The national language of the Faroe Islands is Faroese. Danish is the official second language and is taught in schools at an early age. English is the also taught in schools and is spoken by most people.
History of the Faroese language
Faroese derives from Old Norse and is closely related to Icelandic, Norwegian, Danish and Swedish. Speakers of the abovementioned Nordic languages will notice familiar words and grammatical structures in the Faroese language.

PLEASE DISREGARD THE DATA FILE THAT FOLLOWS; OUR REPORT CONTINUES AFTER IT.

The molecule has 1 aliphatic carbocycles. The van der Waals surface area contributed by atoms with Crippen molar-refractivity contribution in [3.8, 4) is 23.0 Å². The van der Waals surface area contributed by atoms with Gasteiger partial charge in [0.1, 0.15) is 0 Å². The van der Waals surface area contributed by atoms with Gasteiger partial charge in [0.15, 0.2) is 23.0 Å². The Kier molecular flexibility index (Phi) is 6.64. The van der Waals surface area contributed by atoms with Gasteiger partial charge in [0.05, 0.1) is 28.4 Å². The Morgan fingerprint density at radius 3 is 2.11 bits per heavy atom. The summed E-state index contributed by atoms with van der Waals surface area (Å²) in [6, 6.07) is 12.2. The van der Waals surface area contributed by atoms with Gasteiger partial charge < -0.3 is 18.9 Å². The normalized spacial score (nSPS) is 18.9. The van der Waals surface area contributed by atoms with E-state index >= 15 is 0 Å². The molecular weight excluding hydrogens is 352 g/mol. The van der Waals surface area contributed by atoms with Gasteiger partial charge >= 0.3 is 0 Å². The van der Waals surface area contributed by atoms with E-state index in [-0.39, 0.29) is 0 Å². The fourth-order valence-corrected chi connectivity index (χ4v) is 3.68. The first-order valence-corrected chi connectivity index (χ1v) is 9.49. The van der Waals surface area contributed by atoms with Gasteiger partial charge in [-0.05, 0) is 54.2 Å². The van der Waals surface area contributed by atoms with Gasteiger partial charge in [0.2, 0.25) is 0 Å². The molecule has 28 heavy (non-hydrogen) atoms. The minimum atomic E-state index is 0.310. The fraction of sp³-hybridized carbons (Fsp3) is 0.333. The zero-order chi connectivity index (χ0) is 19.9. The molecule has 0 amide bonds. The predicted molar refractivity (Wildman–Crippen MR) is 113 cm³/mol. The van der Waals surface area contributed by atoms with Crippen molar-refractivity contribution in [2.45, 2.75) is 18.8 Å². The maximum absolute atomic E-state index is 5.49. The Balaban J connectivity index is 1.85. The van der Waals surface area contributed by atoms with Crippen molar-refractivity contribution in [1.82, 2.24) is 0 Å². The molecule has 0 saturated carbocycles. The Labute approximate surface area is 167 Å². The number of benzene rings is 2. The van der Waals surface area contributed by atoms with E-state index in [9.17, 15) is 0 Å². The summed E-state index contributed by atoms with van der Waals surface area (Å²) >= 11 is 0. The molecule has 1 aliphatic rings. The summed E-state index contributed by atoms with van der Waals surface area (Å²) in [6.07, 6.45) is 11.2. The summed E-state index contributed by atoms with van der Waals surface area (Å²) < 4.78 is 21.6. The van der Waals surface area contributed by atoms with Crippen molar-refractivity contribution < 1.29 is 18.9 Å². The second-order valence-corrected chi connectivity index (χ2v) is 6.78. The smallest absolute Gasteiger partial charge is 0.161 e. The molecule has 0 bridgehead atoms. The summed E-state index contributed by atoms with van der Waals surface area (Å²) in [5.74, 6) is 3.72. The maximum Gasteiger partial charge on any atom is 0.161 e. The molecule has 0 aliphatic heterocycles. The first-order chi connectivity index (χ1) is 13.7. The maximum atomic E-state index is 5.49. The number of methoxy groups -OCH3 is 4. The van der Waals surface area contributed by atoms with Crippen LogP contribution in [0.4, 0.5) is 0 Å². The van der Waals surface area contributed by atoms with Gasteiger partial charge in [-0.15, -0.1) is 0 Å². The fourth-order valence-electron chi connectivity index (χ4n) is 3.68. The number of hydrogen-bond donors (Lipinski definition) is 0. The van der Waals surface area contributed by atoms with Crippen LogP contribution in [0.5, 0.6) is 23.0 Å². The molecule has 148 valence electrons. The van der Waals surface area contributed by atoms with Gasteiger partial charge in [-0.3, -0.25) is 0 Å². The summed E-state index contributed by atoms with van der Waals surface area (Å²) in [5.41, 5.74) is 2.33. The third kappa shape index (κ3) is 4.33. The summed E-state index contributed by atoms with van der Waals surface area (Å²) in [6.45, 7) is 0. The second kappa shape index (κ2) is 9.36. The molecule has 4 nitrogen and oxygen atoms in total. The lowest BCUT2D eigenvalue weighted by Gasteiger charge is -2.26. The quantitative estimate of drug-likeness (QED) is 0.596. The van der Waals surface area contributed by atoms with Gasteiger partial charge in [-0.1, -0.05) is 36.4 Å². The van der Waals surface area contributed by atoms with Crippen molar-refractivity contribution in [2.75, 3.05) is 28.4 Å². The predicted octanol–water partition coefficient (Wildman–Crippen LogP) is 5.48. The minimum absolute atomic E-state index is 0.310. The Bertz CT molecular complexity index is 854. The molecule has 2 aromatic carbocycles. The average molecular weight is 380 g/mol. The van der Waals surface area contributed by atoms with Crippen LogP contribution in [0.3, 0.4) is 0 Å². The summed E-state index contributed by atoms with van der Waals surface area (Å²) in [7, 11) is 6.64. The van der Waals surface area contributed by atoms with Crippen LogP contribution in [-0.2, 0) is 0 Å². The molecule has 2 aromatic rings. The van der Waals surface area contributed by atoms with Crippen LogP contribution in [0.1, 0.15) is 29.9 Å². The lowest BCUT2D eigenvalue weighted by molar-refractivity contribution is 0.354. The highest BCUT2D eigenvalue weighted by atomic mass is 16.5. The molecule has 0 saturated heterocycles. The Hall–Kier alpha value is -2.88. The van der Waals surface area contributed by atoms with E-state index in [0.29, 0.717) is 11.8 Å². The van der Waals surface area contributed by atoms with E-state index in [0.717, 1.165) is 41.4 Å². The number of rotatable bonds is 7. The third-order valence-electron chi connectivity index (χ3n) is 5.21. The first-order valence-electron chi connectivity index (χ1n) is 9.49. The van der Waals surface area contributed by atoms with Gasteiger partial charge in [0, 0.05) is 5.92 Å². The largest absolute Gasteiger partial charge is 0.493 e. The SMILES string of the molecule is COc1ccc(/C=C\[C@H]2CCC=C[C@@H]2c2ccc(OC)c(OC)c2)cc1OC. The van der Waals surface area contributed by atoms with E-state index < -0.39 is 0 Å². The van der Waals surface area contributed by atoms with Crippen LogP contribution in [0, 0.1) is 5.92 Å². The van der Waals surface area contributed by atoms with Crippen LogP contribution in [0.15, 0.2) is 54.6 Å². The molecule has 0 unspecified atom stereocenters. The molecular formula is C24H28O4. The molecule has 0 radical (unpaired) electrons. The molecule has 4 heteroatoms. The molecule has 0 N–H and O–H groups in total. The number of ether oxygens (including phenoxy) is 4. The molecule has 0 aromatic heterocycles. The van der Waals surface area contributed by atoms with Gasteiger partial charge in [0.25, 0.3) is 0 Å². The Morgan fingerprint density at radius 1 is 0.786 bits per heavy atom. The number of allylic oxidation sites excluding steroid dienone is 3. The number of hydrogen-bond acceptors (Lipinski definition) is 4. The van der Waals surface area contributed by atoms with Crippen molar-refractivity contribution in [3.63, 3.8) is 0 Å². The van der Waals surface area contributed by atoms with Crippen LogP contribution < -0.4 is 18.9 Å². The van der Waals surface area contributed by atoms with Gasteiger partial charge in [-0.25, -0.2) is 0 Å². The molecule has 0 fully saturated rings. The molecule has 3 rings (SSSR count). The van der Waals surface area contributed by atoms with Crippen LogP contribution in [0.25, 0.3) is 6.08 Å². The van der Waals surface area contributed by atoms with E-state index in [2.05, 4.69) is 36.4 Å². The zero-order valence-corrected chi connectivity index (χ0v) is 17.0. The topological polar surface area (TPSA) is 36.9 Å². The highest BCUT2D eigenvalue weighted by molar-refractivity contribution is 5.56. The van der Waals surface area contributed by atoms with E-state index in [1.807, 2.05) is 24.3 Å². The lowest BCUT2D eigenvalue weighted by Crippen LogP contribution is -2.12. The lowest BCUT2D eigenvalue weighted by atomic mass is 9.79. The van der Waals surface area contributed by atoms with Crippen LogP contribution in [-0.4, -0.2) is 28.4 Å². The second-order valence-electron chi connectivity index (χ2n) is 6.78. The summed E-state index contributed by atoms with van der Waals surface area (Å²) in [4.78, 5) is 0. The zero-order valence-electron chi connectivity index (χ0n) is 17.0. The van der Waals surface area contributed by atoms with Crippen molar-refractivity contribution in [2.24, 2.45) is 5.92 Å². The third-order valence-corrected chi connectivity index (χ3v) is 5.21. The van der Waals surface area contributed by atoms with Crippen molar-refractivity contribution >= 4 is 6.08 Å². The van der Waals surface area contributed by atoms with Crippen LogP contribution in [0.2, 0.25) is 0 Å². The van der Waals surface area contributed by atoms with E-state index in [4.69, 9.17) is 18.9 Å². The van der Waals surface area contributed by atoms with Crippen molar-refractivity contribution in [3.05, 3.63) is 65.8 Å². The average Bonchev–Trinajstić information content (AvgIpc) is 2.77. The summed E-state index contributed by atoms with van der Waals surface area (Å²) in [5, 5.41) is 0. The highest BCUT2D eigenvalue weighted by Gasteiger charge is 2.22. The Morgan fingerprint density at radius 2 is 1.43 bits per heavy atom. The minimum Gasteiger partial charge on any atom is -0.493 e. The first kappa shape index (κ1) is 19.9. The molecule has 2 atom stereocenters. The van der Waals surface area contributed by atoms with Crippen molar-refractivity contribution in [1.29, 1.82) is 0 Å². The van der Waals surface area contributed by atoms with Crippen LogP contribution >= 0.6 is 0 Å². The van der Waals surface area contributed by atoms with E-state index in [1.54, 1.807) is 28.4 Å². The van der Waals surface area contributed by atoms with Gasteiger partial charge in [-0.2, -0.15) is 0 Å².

Venceslaus Ulricus Hammersheimb, a Faroese Lutheran minister, created a spelling system for the Faroese language in 1846. Up until 1938, schools and churches were generally only permitted to use the Danish language. If anyone wished to use Faroese for church services, they had to ask for permission. School generally used Danish, but in some educational instances, especially when dealing with young children, the Faroese language was allowed. In 1938, the Faroese and Danish languages were made equal in schools and churches. The Faroese language became the main language of the Faroe Islands in 1948.
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